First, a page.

By Will Vandervort.
Let’s not fool ourselves, it will not easy for Clemson to replace K.J. McDaniels. There is a reason why the 6-foot-6 forward is playing in the NBA right now.
McDaniels is a gifted athlete who could jump higher than Littlejohn Coliseum if he wanted to do so. He was the only player in America last season that led his team in scoring, rebounding, field goal percentage, free throwing shooting and blocked shots. That’s why he was named First-Team All-ACC and was the conference’s Defensive Player of the Year.
“Nobody is going to come out and do the things he did with the blocks and the putback dunks, but we have a pretty good team that everyone can balance the points out,” point guard Rod Hall said.
Though he isn’t K.J. McDaniels, there is one player on the Tigers’ roster that can score, rebound and block shots. That guy is center Landry Nnoko, who last year averaged 6.5 points and 6.2 rebounds a game, while blocking nearly two shots a night.
“Landry is playing with a lot of confidence right now. He realizes he is going to have to play pretty well for us to do well,” Hall said. “He knows that he is a big piece of our offense now so I think he has a chip on his shoulder.”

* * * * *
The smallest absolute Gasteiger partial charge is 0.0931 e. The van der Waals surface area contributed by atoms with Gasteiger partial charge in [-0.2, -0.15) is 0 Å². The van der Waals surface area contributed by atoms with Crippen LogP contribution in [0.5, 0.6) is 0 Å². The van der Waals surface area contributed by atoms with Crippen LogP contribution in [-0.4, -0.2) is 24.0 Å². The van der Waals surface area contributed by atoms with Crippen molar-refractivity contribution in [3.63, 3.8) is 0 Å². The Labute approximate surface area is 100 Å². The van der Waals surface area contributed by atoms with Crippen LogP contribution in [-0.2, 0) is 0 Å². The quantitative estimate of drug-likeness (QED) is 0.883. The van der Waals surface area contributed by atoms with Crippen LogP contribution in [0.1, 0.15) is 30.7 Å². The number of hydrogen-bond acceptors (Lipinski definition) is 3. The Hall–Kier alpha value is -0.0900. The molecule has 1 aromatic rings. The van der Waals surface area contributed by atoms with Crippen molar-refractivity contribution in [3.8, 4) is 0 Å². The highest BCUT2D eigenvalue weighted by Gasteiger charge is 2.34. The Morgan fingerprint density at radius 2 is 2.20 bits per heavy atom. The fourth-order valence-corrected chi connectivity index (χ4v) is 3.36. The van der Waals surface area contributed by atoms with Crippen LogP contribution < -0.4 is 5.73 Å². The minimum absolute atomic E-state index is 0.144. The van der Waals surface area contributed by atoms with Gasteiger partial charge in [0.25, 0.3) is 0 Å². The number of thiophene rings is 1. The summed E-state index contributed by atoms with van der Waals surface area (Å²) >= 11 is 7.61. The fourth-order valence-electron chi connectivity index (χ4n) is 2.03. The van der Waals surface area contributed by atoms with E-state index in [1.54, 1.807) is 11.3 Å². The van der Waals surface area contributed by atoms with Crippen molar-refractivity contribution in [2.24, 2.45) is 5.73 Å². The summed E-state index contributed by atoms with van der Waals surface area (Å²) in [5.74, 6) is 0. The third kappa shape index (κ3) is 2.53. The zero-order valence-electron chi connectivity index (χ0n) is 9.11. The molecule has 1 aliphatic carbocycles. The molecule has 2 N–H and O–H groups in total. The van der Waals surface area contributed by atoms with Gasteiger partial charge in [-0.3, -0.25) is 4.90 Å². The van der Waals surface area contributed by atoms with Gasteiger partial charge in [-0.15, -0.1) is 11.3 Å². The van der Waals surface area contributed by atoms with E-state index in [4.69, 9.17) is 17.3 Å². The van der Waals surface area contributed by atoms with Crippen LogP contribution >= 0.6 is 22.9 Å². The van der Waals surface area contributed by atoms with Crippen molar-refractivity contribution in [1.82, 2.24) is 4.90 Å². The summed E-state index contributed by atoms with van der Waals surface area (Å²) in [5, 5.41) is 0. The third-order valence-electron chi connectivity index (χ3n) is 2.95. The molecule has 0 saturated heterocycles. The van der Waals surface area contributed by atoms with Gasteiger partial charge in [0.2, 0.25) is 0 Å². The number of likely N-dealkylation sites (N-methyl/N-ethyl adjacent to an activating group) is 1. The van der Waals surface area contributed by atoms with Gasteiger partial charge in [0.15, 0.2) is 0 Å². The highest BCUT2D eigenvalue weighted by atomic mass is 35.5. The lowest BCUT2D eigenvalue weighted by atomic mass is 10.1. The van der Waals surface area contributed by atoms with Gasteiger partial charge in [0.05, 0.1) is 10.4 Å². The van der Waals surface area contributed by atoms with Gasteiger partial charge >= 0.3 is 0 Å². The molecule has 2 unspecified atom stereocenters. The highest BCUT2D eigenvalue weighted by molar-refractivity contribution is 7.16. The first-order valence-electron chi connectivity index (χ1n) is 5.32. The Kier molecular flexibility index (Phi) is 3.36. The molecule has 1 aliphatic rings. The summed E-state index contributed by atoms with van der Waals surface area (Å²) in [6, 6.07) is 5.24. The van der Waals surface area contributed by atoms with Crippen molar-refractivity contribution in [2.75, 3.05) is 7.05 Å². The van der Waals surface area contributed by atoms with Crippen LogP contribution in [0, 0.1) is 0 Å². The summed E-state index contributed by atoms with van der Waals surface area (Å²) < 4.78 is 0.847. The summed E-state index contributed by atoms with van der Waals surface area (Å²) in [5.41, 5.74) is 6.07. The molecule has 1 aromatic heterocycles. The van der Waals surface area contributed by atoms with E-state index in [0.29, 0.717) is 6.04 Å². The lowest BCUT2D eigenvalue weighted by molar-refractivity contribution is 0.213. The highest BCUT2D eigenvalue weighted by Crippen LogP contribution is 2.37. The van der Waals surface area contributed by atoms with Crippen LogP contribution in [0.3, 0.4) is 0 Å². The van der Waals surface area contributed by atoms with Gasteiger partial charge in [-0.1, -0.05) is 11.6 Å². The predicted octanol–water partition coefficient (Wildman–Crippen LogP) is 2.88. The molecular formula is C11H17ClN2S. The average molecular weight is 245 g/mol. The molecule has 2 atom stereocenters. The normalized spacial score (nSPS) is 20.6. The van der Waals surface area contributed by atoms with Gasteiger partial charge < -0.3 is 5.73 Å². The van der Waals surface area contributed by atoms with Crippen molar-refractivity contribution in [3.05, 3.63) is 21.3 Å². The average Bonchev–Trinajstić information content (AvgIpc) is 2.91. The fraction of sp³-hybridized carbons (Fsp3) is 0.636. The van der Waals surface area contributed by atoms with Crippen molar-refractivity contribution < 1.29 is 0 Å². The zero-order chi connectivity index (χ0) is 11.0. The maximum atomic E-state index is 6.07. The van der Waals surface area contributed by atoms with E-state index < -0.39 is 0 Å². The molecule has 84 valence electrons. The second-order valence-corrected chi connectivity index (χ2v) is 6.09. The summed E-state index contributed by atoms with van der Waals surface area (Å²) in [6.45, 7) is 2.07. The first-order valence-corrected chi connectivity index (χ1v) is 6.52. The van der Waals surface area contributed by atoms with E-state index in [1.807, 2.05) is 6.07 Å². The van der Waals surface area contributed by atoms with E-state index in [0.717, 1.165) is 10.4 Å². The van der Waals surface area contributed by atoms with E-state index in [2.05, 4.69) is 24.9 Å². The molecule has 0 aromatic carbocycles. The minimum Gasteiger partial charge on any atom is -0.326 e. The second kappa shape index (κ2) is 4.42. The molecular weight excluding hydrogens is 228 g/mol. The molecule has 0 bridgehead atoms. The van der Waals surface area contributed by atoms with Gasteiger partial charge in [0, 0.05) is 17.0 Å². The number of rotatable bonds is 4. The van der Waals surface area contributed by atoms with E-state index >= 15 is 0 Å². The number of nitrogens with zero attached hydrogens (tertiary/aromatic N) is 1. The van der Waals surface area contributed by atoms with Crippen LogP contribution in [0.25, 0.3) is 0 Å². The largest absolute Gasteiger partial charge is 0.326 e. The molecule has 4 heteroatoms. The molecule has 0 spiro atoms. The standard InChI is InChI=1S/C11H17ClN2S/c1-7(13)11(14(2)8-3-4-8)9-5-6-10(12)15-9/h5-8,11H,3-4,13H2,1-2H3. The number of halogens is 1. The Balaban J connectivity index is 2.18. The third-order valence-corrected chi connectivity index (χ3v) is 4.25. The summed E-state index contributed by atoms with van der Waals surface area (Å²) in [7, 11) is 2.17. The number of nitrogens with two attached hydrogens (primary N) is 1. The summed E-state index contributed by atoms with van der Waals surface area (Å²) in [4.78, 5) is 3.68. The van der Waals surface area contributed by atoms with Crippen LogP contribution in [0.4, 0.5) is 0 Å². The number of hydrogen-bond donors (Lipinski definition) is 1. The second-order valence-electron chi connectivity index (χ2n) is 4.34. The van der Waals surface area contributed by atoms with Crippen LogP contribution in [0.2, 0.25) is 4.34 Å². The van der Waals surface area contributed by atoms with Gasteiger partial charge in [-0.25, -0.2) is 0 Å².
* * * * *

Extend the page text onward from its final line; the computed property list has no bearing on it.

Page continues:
That chip comes from the fact most of the media and the fans think the Tigers will struggle now that McDaniels is playing in the NBA. They think there is no one on the Clemson roster this year to pick up the slack.
“I feel like it is my time,” Nnoko said.
Clemson head coach Brownell thinks it is too. He likes Nnoko’s ability to be able to block shots. He likes the way he moves his feet and his strength to guard other big men in the post.
“His development offensively is the next part of his game to come around, and we certainly saw glimpses of that last year,” Brownell said.
Last year, Nnoko’s best games came on the biggest stages. He scored 10 points and had 13 rebounds in the Tigers’ rout of over Duke. Then he produced 13 points in six rebounds in a win at Georgia Tech and 11 points and nine rebounds in a win over Maryland.
In the ACC Tournament, he again gave Duke fits with 10 points and eight rebounds, while following that up with an 11-point, eight-rebound performance against Illinois in the second round of the NIT.
“His confidence grew so we’re very optimistic that he’ll take another big step as a junior this season,” Brownell said.
The Clemson coach believes the 6-foot-10 center has a chance to be a double-figure scorer for the Tigers this season.
“On offense it is about being able to score with the ball in the post,” Nnoko said.
After recovering from surgery to repair a torn meniscus during the first part of the summer, Nnoko came back and worked hard in improving his low-post moves and his shots.
“In the summer it was about getting a lot of shots up and jump hooks,” he said. “At the start of the summer I had to focus on being healthy because I had the injury. Since then, I have been working on my moves and taken in all the knowledge I can.”
Now the Tigers hope all that knowledge and training starts to pay off come Nov. 14 when they open up the season against Florida A&M.